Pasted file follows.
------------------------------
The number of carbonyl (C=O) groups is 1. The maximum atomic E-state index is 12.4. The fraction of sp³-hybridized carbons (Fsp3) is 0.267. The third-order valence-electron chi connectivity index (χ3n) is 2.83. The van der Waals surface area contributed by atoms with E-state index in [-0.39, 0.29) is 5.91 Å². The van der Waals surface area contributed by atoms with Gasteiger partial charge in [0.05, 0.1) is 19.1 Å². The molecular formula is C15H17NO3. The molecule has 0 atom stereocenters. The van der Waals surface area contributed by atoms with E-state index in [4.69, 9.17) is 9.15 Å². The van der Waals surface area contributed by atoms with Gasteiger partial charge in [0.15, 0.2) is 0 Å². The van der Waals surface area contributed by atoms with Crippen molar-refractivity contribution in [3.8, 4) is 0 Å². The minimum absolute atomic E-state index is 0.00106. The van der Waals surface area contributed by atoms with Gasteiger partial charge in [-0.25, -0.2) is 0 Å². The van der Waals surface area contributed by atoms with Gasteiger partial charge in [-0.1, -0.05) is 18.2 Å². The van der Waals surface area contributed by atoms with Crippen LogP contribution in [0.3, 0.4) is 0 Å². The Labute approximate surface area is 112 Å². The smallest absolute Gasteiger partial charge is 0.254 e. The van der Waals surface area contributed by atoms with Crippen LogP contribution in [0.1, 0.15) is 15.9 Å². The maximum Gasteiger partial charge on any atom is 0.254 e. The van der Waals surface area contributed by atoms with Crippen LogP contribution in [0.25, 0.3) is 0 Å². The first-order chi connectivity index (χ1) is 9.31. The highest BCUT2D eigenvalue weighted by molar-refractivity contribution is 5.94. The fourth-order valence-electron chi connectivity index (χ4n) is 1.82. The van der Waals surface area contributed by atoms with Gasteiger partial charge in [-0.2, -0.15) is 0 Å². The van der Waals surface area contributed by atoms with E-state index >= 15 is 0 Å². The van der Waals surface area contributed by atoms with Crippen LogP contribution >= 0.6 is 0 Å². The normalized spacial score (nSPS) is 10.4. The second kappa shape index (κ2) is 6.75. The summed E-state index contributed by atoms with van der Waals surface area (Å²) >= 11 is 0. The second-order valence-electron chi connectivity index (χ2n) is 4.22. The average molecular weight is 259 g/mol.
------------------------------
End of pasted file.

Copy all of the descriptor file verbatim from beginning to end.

The number of carbonyl (C=O) groups is 1. The maximum atomic E-state index is 12.4. The fraction of sp³-hybridized carbons (Fsp3) is 0.267. The third-order valence-electron chi connectivity index (χ3n) is 2.83. The van der Waals surface area contributed by atoms with E-state index in [-0.39, 0.29) is 5.91 Å². The van der Waals surface area contributed by atoms with Gasteiger partial charge in [0.05, 0.1) is 19.1 Å². The molecular formula is C15H17NO3. The molecule has 0 atom stereocenters. The van der Waals surface area contributed by atoms with E-state index in [4.69, 9.17) is 9.15 Å². The van der Waals surface area contributed by atoms with Gasteiger partial charge in [0.15, 0.2) is 0 Å². The van der Waals surface area contributed by atoms with Crippen molar-refractivity contribution in [3.8, 4) is 0 Å². The minimum absolute atomic E-state index is 0.00106. The van der Waals surface area contributed by atoms with Gasteiger partial charge in [-0.25, -0.2) is 0 Å². The van der Waals surface area contributed by atoms with Gasteiger partial charge in [-0.1, -0.05) is 18.2 Å². The van der Waals surface area contributed by atoms with Crippen LogP contribution in [0.3, 0.4) is 0 Å². The Labute approximate surface area is 112 Å². The smallest absolute Gasteiger partial charge is 0.254 e. The van der Waals surface area contributed by atoms with Crippen LogP contribution in [0.1, 0.15) is 15.9 Å². The maximum Gasteiger partial charge on any atom is 0.254 e. The van der Waals surface area contributed by atoms with Crippen LogP contribution in [0.25, 0.3) is 0 Å². The first-order chi connectivity index (χ1) is 9.31. The highest BCUT2D eigenvalue weighted by molar-refractivity contribution is 5.94. The fourth-order valence-electron chi connectivity index (χ4n) is 1.82. The van der Waals surface area contributed by atoms with Gasteiger partial charge in [-0.2, -0.15) is 0 Å². The van der Waals surface area contributed by atoms with E-state index >= 15 is 0 Å². The van der Waals surface area contributed by atoms with Crippen LogP contribution >= 0.6 is 0 Å². The normalized spacial score (nSPS) is 10.4. The second kappa shape index (κ2) is 6.75. The summed E-state index contributed by atoms with van der Waals surface area (Å²) >= 11 is 0. The second-order valence-electron chi connectivity index (χ2n) is 4.22. The average molecular weight is 259 g/mol.